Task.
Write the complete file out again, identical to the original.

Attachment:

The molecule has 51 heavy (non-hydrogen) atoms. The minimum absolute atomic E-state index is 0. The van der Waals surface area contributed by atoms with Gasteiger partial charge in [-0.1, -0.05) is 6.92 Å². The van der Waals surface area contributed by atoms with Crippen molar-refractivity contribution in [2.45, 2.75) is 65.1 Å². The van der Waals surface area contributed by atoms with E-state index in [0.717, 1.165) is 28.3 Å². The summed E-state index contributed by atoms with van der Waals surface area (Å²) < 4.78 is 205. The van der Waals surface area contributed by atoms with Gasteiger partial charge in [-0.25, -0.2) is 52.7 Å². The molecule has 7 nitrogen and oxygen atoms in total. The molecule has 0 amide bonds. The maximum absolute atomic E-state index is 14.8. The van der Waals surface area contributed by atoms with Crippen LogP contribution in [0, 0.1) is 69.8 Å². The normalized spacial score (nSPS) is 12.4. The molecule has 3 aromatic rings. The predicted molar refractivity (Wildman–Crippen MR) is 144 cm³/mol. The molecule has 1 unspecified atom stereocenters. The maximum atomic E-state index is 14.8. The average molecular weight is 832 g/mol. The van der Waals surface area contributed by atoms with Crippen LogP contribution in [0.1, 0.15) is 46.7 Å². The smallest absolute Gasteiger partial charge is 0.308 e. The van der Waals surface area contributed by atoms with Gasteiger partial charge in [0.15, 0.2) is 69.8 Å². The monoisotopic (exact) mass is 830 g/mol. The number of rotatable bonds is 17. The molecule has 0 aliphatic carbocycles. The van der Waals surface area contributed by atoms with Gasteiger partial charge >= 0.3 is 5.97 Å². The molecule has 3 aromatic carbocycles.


The molecule has 51 heavy (non-hydrogen) atoms. The minimum absolute atomic E-state index is 0. The van der Waals surface area contributed by atoms with Gasteiger partial charge in [-0.1, -0.05) is 6.92 Å². The van der Waals surface area contributed by atoms with Crippen molar-refractivity contribution in [2.45, 2.75) is 65.1 Å². The van der Waals surface area contributed by atoms with E-state index in [0.717, 1.165) is 28.3 Å². The summed E-state index contributed by atoms with van der Waals surface area (Å²) < 4.78 is 205. The van der Waals surface area contributed by atoms with Gasteiger partial charge in [-0.25, -0.2) is 52.7 Å². The molecule has 7 nitrogen and oxygen atoms in total. The molecule has 0 amide bonds. The maximum absolute atomic E-state index is 14.8. The van der Waals surface area contributed by atoms with Crippen LogP contribution in [0, 0.1) is 69.8 Å². The normalized spacial score (nSPS) is 12.4. The molecule has 3 aromatic rings. The predicted molar refractivity (Wildman–Crippen MR) is 144 cm³/mol. The molecule has 1 unspecified atom stereocenters. The maximum atomic E-state index is 14.8. The average molecular weight is 832 g/mol. The van der Waals surface area contributed by atoms with Crippen LogP contribution in [0.1, 0.15) is 46.7 Å². The smallest absolute Gasteiger partial charge is 0.308 e. The van der Waals surface area contributed by atoms with Gasteiger partial charge in [0.15, 0.2) is 69.8 Å². The monoisotopic (exact) mass is 830 g/mol. The number of rotatable bonds is 17. The molecule has 0 aliphatic carbocycles. The van der Waals surface area contributed by atoms with Gasteiger partial charge >= 0.3 is 5.97 Å². The molecule has 3 aromatic carbocycles.